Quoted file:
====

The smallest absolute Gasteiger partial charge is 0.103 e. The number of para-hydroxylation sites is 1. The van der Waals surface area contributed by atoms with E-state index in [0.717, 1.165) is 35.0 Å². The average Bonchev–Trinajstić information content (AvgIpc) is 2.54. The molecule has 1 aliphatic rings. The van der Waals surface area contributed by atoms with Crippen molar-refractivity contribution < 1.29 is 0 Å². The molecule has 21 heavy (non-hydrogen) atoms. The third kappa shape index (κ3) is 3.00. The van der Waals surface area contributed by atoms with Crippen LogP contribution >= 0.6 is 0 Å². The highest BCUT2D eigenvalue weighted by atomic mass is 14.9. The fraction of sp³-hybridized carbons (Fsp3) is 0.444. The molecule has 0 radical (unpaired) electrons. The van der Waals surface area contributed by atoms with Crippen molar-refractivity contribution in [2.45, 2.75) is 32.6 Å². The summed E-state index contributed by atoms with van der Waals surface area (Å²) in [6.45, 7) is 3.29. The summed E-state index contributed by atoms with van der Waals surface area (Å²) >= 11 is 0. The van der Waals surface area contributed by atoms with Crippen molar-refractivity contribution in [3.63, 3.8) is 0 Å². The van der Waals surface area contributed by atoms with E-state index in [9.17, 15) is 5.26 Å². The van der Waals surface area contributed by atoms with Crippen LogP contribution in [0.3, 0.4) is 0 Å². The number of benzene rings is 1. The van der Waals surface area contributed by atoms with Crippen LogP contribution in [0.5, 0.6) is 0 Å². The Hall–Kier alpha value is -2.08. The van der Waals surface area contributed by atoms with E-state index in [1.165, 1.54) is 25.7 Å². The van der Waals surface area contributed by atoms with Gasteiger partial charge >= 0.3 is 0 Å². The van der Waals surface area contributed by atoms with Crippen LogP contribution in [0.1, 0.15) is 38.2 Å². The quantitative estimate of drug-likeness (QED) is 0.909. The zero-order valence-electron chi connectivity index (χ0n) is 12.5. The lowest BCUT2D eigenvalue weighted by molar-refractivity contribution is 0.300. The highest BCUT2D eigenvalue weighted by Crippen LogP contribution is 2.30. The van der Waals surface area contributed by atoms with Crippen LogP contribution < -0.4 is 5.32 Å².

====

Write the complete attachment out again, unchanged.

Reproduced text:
The smallest absolute Gasteiger partial charge is 0.103 e. The number of para-hydroxylation sites is 1. The van der Waals surface area contributed by atoms with E-state index in [0.717, 1.165) is 35.0 Å². The average Bonchev–Trinajstić information content (AvgIpc) is 2.54. The molecule has 1 aliphatic rings. The van der Waals surface area contributed by atoms with Crippen molar-refractivity contribution < 1.29 is 0 Å². The molecule has 21 heavy (non-hydrogen) atoms. The third kappa shape index (κ3) is 3.00. The van der Waals surface area contributed by atoms with Crippen LogP contribution >= 0.6 is 0 Å². The highest BCUT2D eigenvalue weighted by atomic mass is 14.9. The fraction of sp³-hybridized carbons (Fsp3) is 0.444. The molecule has 0 radical (unpaired) electrons. The van der Waals surface area contributed by atoms with Crippen molar-refractivity contribution in [2.45, 2.75) is 32.6 Å². The summed E-state index contributed by atoms with van der Waals surface area (Å²) in [6.45, 7) is 3.29. The summed E-state index contributed by atoms with van der Waals surface area (Å²) >= 11 is 0. The van der Waals surface area contributed by atoms with Crippen molar-refractivity contribution in [3.63, 3.8) is 0 Å². The van der Waals surface area contributed by atoms with E-state index in [9.17, 15) is 5.26 Å². The van der Waals surface area contributed by atoms with Crippen LogP contribution in [0.3, 0.4) is 0 Å². The number of benzene rings is 1. The van der Waals surface area contributed by atoms with Crippen LogP contribution in [0.5, 0.6) is 0 Å². The Hall–Kier alpha value is -2.08. The van der Waals surface area contributed by atoms with E-state index in [1.165, 1.54) is 25.7 Å². The van der Waals surface area contributed by atoms with Gasteiger partial charge >= 0.3 is 0 Å². The van der Waals surface area contributed by atoms with Crippen LogP contribution in [0.1, 0.15) is 38.2 Å². The quantitative estimate of drug-likeness (QED) is 0.909. The zero-order valence-electron chi connectivity index (χ0n) is 12.5. The lowest BCUT2D eigenvalue weighted by molar-refractivity contribution is 0.300. The highest BCUT2D eigenvalue weighted by Crippen LogP contribution is 2.30. The van der Waals surface area contributed by atoms with Crippen LogP contribution < -0.4 is 5.32 Å².